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About a quarter of medical graduates do not enter the Czech healthcare system every year. Some of them go abroad and enter hospitals, most often in Austria or Germany.
It is these states that are currently very often argued against the background of the planned protest of about six thousand doctors who want to fight for more favorable working conditions. Today, the representative of doctors is waiting for another round of negotiations with the Ministry of Health.
Seznam Zpravy therefore turned to five Czech doctors who work abroad to find out what the reality of the German and Austrian healthcare is like. And it turns out that the problems encountered by Czech doctors are hard to imagine for our southern and western neighbors. Starting with endless overtime and ending with low wages.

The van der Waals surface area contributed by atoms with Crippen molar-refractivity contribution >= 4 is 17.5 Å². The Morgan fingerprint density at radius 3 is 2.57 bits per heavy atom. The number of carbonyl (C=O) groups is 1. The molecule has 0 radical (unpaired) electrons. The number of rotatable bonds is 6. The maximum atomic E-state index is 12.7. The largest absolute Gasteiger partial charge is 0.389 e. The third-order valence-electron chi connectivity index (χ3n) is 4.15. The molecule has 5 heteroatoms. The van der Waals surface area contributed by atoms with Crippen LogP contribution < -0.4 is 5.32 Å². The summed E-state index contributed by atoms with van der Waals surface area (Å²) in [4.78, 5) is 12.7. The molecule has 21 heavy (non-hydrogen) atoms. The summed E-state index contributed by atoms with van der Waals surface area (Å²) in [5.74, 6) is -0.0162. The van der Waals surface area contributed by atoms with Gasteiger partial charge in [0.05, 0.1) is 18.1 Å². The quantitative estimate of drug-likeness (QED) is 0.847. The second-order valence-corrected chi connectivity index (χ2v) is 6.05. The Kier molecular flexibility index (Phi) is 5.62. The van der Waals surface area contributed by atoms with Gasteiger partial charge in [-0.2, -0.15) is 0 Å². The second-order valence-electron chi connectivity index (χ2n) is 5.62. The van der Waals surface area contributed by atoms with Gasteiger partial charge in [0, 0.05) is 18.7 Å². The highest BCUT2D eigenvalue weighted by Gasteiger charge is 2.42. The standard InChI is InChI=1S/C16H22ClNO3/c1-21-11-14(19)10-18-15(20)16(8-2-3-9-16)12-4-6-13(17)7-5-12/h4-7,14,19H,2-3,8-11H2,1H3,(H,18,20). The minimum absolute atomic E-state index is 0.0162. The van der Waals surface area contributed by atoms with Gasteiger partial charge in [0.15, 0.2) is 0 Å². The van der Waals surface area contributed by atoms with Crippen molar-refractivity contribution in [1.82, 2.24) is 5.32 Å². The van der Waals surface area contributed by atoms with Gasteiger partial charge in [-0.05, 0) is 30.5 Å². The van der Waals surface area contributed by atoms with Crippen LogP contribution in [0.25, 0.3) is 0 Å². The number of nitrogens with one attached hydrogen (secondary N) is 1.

“If I lighten things up a bit, I earned money for a new vacuum cleaner in two years of work. My friend, who finished school anyway and went to Germany, arrived in a new car that he paid for in cash,” recalls Vojtěch Danihel with a bit of exaggeration about his beginnings in a Czech hospital.
He always wanted to devote himself to intensive medicine in the Czech Republic. But he quickly sobered up as he looked over his payslips. So he decided to move to Germany. He left in 2015 and saw the change immediately.
“I earned twice as much for standard working hours without night shift and service hours than with five shift shifts in the Czech Republic,” describes Danihel. With overtime and after recognition of years of service, it even jumped to three times.
Money is not the only reason for Czech doctors to go abroad, but it is a crucial aspect. In Austria and Germany, doctors also have tabular salaries. Unlike the Czech ones, you can make a living with them. A domestic doctor has no chance to reach the decent level of a university graduate without overtime.